Printing and distribution? Yes, absolutely, they are no longer key values but are, instead, cost structures with too much drag. Divest them; take the cash to invest in innovation. And the fringe benefit is that, no longer tied to the infrastructure of shifting atoms, the journalistic and sales operations will finally engage in that innovation; they won’t care about preserving paper but will instead concentrate on their true values in the market.

I wish I had a bunch smart business students at hand to start making models for each of these media economies. If we assume that there is a demand for news — and in a democracy, we must — then what does the supply side of that market look like? How will local marketing operate? How will networks replace corporations?

When you get down to it, what Dave is really doing is cutting newspapers into platforms that enable independent operators to do their jobs and make a new economy of local media. I say that news and media organizations must think and operate like platforms. This could be what that looks like.

Wishful thinking

I was shocked by the willful naivete of yesterday’s New York Times editorial decrying media deregulation. Engrave this line on their tombstone:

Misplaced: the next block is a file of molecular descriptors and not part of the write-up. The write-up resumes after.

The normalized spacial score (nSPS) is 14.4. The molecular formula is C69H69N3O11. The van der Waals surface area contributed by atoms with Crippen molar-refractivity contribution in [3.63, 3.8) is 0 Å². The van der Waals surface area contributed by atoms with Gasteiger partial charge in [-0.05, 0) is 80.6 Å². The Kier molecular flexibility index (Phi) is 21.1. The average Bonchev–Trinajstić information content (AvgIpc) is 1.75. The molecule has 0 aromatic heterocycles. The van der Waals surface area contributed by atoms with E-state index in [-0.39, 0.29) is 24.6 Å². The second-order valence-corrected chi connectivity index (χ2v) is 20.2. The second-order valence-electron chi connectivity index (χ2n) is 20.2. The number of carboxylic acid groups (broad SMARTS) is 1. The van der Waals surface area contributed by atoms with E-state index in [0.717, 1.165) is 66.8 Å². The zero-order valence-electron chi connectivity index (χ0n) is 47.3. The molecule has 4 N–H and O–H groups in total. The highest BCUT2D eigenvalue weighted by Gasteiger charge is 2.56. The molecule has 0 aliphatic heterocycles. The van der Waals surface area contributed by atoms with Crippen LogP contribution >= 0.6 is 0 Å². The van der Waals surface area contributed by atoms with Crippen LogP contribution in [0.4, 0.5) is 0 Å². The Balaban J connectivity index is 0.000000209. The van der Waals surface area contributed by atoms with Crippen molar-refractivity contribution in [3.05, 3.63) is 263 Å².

The strategic challenge for newspapers is not cutting costs, but how to attract a larger share of online advertising and make money off the millions of people who read them free online.

They wish.

That has long been the cry of editors of papers including the Times: preserving their newsrooms as they operate now, protecting their ways. But they keep ignoring the obvious fact that most newspapers operated as uniquely profitable media monopolies but those days are clearly over. The internet is a highly competitive market where prices and margins simply will not match print — though audience size is greater. They also keep ignoring the obvious opportunities presented by the networked internet to operate more efficiently and also more broadly (start here and here as well as here). Finally, they keep ignoring the opportunities of crossing media, which leads to the next red herring from the Times as it argues against merging local newspapers and broadcasters:

For all the technological advances that have shaken American media over the last 30 years, remarkably little has changed about who produces the local news. Internet outlets repurpose and comment on the news. A few cable channels provide national news. But in many small and even medium-sized cities there are only two entities that put money into local news-gathering: the local newspapers and the TV stations.